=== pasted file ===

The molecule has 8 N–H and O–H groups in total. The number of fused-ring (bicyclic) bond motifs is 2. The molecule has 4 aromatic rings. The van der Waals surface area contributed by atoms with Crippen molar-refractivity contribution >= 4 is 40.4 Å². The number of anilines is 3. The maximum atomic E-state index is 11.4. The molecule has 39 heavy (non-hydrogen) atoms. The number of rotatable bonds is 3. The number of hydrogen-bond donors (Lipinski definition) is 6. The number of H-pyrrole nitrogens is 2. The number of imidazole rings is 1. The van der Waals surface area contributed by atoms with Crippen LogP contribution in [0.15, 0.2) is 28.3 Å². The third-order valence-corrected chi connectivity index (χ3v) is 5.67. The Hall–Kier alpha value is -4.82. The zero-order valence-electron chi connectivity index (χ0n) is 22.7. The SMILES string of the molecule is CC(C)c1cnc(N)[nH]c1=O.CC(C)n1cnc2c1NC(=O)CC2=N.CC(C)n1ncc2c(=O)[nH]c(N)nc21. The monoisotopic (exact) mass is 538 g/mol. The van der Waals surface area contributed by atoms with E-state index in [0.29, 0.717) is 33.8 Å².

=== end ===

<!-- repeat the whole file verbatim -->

The molecule has 8 N–H and O–H groups in total. The number of fused-ring (bicyclic) bond motifs is 2. The molecule has 4 aromatic rings. The van der Waals surface area contributed by atoms with Crippen molar-refractivity contribution >= 4 is 40.4 Å². The number of anilines is 3. The maximum atomic E-state index is 11.4. The molecule has 39 heavy (non-hydrogen) atoms. The number of rotatable bonds is 3. The number of hydrogen-bond donors (Lipinski definition) is 6. The number of H-pyrrole nitrogens is 2. The number of imidazole rings is 1. The van der Waals surface area contributed by atoms with Crippen LogP contribution in [0.15, 0.2) is 28.3 Å². The third-order valence-corrected chi connectivity index (χ3v) is 5.67. The Hall–Kier alpha value is -4.82. The zero-order valence-electron chi connectivity index (χ0n) is 22.7. The SMILES string of the molecule is CC(C)c1cnc(N)[nH]c1=O.CC(C)n1cnc2c1NC(=O)CC2=N.CC(C)n1ncc2c(=O)[nH]c(N)nc21. The monoisotopic (exact) mass is 538 g/mol. The van der Waals surface area contributed by atoms with E-state index in [0.29, 0.717) is 33.8 Å².